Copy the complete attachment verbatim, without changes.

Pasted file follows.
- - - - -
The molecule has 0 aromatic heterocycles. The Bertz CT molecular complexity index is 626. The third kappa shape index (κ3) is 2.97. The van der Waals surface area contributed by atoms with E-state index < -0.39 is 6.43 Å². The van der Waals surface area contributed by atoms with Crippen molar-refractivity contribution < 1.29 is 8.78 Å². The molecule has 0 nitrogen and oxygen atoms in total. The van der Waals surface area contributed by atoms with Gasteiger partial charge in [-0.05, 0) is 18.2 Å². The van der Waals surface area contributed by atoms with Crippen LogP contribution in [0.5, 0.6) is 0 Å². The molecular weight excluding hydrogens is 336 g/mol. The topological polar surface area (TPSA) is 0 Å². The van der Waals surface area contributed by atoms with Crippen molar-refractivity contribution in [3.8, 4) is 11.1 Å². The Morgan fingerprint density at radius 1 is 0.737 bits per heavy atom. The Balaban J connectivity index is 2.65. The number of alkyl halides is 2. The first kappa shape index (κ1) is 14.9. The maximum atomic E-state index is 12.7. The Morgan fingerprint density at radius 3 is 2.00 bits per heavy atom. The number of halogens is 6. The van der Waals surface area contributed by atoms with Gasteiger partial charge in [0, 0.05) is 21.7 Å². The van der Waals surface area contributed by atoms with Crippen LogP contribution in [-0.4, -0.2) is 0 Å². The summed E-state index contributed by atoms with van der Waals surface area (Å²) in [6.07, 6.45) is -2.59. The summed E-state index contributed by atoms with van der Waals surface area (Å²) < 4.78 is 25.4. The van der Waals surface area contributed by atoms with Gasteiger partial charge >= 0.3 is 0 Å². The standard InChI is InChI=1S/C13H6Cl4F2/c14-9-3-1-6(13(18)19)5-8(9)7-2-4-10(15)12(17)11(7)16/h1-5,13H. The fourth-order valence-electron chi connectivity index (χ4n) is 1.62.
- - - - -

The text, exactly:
The molecule has 0 aromatic heterocycles. The Bertz CT molecular complexity index is 626. The third kappa shape index (κ3) is 2.97. The van der Waals surface area contributed by atoms with E-state index < -0.39 is 6.43 Å². The van der Waals surface area contributed by atoms with Crippen molar-refractivity contribution < 1.29 is 8.78 Å². The molecule has 0 nitrogen and oxygen atoms in total. The van der Waals surface area contributed by atoms with Gasteiger partial charge in [-0.05, 0) is 18.2 Å². The van der Waals surface area contributed by atoms with Crippen LogP contribution in [0.5, 0.6) is 0 Å². The molecular weight excluding hydrogens is 336 g/mol. The topological polar surface area (TPSA) is 0 Å². The van der Waals surface area contributed by atoms with Crippen molar-refractivity contribution in [3.8, 4) is 11.1 Å². The Morgan fingerprint density at radius 1 is 0.737 bits per heavy atom. The Balaban J connectivity index is 2.65. The number of alkyl halides is 2. The first kappa shape index (κ1) is 14.9. The maximum atomic E-state index is 12.7. The Morgan fingerprint density at radius 3 is 2.00 bits per heavy atom. The number of halogens is 6. The van der Waals surface area contributed by atoms with Gasteiger partial charge in [0, 0.05) is 21.7 Å². The van der Waals surface area contributed by atoms with Crippen LogP contribution in [-0.4, -0.2) is 0 Å². The summed E-state index contributed by atoms with van der Waals surface area (Å²) in [6.07, 6.45) is -2.59. The summed E-state index contributed by atoms with van der Waals surface area (Å²) < 4.78 is 25.4. The van der Waals surface area contributed by atoms with Gasteiger partial charge >= 0.3 is 0 Å². The standard InChI is InChI=1S/C13H6Cl4F2/c14-9-3-1-6(13(18)19)5-8(9)7-2-4-10(15)12(17)11(7)16/h1-5,13H. The fourth-order valence-electron chi connectivity index (χ4n) is 1.62.